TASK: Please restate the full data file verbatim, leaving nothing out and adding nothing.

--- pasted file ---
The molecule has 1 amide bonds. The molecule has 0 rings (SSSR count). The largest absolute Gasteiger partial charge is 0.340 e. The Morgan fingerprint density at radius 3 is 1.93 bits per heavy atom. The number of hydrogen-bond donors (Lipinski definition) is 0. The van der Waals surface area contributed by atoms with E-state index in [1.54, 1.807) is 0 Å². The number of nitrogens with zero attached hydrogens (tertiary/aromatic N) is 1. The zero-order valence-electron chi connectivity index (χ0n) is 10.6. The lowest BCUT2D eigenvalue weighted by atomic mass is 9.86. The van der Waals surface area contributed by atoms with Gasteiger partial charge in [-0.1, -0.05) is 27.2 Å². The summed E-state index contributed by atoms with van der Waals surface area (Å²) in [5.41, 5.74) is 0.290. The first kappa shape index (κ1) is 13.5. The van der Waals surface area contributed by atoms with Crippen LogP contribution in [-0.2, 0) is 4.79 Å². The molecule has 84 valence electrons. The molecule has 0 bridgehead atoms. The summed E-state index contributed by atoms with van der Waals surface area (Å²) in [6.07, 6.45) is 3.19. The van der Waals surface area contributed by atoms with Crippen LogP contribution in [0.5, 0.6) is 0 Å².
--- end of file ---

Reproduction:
The molecule has 1 amide bonds. The molecule has 0 rings (SSSR count). The largest absolute Gasteiger partial charge is 0.340 e. The Morgan fingerprint density at radius 3 is 1.93 bits per heavy atom. The number of hydrogen-bond donors (Lipinski definition) is 0. The van der Waals surface area contributed by atoms with E-state index in [1.54, 1.807) is 0 Å². The number of nitrogens with zero attached hydrogens (tertiary/aromatic N) is 1. The zero-order valence-electron chi connectivity index (χ0n) is 10.6. The lowest BCUT2D eigenvalue weighted by atomic mass is 9.86. The van der Waals surface area contributed by atoms with Gasteiger partial charge in [-0.1, -0.05) is 27.2 Å². The summed E-state index contributed by atoms with van der Waals surface area (Å²) in [5.41, 5.74) is 0.290. The first kappa shape index (κ1) is 13.5. The van der Waals surface area contributed by atoms with Crippen LogP contribution in [-0.2, 0) is 4.79 Å². The molecule has 84 valence electrons. The molecule has 0 bridgehead atoms. The summed E-state index contributed by atoms with van der Waals surface area (Å²) in [6.07, 6.45) is 3.19. The van der Waals surface area contributed by atoms with Crippen LogP contribution in [0.5, 0.6) is 0 Å².